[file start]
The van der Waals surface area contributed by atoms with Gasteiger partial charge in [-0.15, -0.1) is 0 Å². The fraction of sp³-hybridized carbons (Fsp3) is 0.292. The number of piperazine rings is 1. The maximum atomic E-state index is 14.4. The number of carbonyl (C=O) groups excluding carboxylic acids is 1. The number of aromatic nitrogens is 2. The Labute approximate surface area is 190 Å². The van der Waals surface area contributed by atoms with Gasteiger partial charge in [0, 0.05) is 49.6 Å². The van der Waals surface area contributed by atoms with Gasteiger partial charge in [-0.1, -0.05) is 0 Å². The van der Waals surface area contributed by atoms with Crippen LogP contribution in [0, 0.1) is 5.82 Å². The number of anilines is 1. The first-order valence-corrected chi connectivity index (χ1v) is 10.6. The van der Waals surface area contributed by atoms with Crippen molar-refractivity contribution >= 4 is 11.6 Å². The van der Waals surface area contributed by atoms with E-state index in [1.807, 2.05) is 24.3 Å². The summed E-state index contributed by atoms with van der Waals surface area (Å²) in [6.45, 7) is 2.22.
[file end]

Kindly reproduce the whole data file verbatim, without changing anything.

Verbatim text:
The van der Waals surface area contributed by atoms with Gasteiger partial charge in [-0.15, -0.1) is 0 Å². The fraction of sp³-hybridized carbons (Fsp3) is 0.292. The number of piperazine rings is 1. The maximum atomic E-state index is 14.4. The number of carbonyl (C=O) groups excluding carboxylic acids is 1. The number of aromatic nitrogens is 2. The Labute approximate surface area is 190 Å². The van der Waals surface area contributed by atoms with Gasteiger partial charge in [0, 0.05) is 49.6 Å². The van der Waals surface area contributed by atoms with Gasteiger partial charge in [-0.1, -0.05) is 0 Å². The van der Waals surface area contributed by atoms with Crippen LogP contribution in [0, 0.1) is 5.82 Å². The number of anilines is 1. The first-order valence-corrected chi connectivity index (χ1v) is 10.6. The van der Waals surface area contributed by atoms with Crippen molar-refractivity contribution >= 4 is 11.6 Å². The van der Waals surface area contributed by atoms with E-state index in [1.807, 2.05) is 24.3 Å². The summed E-state index contributed by atoms with van der Waals surface area (Å²) in [6.45, 7) is 2.22.